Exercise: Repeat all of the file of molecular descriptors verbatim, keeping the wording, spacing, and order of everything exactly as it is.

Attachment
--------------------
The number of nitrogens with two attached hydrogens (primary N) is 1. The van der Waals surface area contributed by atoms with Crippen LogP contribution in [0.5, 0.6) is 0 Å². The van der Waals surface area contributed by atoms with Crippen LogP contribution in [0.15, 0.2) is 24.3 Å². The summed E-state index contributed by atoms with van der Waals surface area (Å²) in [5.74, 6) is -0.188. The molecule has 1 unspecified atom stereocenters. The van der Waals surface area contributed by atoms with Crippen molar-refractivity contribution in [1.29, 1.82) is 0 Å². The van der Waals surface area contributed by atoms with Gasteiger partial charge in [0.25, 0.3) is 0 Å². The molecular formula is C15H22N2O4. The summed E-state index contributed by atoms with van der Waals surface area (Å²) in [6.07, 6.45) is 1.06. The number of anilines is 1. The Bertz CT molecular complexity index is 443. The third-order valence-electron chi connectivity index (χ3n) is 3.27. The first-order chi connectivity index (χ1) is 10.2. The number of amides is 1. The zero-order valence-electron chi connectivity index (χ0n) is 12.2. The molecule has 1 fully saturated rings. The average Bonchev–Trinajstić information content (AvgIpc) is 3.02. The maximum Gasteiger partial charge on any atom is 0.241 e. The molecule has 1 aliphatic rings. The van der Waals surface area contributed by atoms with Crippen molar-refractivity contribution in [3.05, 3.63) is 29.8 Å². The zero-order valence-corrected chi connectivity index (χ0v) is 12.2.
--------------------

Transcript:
The number of nitrogens with two attached hydrogens (primary N) is 1. The van der Waals surface area contributed by atoms with Crippen LogP contribution in [0.5, 0.6) is 0 Å². The van der Waals surface area contributed by atoms with Crippen LogP contribution in [0.15, 0.2) is 24.3 Å². The summed E-state index contributed by atoms with van der Waals surface area (Å²) in [5.74, 6) is -0.188. The molecule has 1 unspecified atom stereocenters. The van der Waals surface area contributed by atoms with Crippen molar-refractivity contribution in [1.29, 1.82) is 0 Å². The van der Waals surface area contributed by atoms with Gasteiger partial charge in [0.25, 0.3) is 0 Å². The molecular formula is C15H22N2O4. The summed E-state index contributed by atoms with van der Waals surface area (Å²) in [6.07, 6.45) is 1.06. The number of anilines is 1. The Bertz CT molecular complexity index is 443. The third-order valence-electron chi connectivity index (χ3n) is 3.27. The first-order chi connectivity index (χ1) is 10.2. The number of amides is 1. The zero-order valence-electron chi connectivity index (χ0n) is 12.2. The molecule has 1 fully saturated rings. The average Bonchev–Trinajstić information content (AvgIpc) is 3.02. The maximum Gasteiger partial charge on any atom is 0.241 e. The molecule has 1 aliphatic rings. The van der Waals surface area contributed by atoms with Crippen molar-refractivity contribution in [3.05, 3.63) is 29.8 Å². The zero-order valence-corrected chi connectivity index (χ0v) is 12.2.